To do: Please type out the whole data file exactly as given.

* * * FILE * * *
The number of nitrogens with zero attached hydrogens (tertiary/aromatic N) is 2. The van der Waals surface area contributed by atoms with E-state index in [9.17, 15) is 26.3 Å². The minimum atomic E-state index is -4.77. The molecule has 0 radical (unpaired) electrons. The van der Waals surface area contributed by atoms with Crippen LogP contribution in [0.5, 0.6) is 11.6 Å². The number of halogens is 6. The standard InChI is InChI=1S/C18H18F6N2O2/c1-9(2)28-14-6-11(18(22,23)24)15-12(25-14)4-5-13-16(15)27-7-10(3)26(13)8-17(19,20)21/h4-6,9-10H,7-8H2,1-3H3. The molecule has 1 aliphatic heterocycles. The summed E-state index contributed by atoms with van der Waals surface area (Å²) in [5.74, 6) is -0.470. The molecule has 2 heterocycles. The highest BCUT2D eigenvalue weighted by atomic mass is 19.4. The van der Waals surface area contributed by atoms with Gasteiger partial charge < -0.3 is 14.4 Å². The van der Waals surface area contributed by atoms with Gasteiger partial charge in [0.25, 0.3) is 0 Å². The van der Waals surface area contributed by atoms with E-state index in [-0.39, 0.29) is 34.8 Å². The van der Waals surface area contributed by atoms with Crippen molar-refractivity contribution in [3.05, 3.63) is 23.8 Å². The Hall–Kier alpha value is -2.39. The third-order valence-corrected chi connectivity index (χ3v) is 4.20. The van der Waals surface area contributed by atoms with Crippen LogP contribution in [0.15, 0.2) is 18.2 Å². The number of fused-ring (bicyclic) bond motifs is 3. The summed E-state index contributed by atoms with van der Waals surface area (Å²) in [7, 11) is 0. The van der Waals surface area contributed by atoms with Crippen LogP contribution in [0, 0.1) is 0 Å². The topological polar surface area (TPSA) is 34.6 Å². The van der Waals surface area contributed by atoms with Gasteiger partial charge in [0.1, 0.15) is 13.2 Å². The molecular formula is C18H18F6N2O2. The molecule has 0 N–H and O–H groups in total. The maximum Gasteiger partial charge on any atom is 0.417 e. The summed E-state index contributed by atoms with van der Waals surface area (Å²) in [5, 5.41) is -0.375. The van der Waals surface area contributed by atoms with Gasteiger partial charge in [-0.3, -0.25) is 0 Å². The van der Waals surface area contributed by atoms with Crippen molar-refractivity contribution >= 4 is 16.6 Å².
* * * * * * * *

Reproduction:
The number of nitrogens with zero attached hydrogens (tertiary/aromatic N) is 2. The van der Waals surface area contributed by atoms with E-state index in [9.17, 15) is 26.3 Å². The minimum atomic E-state index is -4.77. The molecule has 0 radical (unpaired) electrons. The van der Waals surface area contributed by atoms with Crippen LogP contribution in [0.5, 0.6) is 11.6 Å². The number of halogens is 6. The standard InChI is InChI=1S/C18H18F6N2O2/c1-9(2)28-14-6-11(18(22,23)24)15-12(25-14)4-5-13-16(15)27-7-10(3)26(13)8-17(19,20)21/h4-6,9-10H,7-8H2,1-3H3. The molecule has 1 aliphatic heterocycles. The summed E-state index contributed by atoms with van der Waals surface area (Å²) in [5.74, 6) is -0.470. The molecule has 2 heterocycles. The highest BCUT2D eigenvalue weighted by atomic mass is 19.4. The van der Waals surface area contributed by atoms with Gasteiger partial charge < -0.3 is 14.4 Å². The van der Waals surface area contributed by atoms with Gasteiger partial charge in [0.25, 0.3) is 0 Å². The van der Waals surface area contributed by atoms with E-state index in [-0.39, 0.29) is 34.8 Å². The van der Waals surface area contributed by atoms with Crippen molar-refractivity contribution in [3.05, 3.63) is 23.8 Å². The Hall–Kier alpha value is -2.39. The third-order valence-corrected chi connectivity index (χ3v) is 4.20. The van der Waals surface area contributed by atoms with Crippen LogP contribution in [0.15, 0.2) is 18.2 Å². The number of fused-ring (bicyclic) bond motifs is 3. The summed E-state index contributed by atoms with van der Waals surface area (Å²) in [7, 11) is 0. The van der Waals surface area contributed by atoms with Crippen LogP contribution in [0, 0.1) is 0 Å². The topological polar surface area (TPSA) is 34.6 Å². The van der Waals surface area contributed by atoms with Gasteiger partial charge in [0.1, 0.15) is 13.2 Å². The molecular formula is C18H18F6N2O2. The molecule has 0 N–H and O–H groups in total. The maximum Gasteiger partial charge on any atom is 0.417 e. The summed E-state index contributed by atoms with van der Waals surface area (Å²) in [5, 5.41) is -0.375. The van der Waals surface area contributed by atoms with Gasteiger partial charge in [-0.3, -0.25) is 0 Å². The van der Waals surface area contributed by atoms with Crippen molar-refractivity contribution >= 4 is 16.6 Å².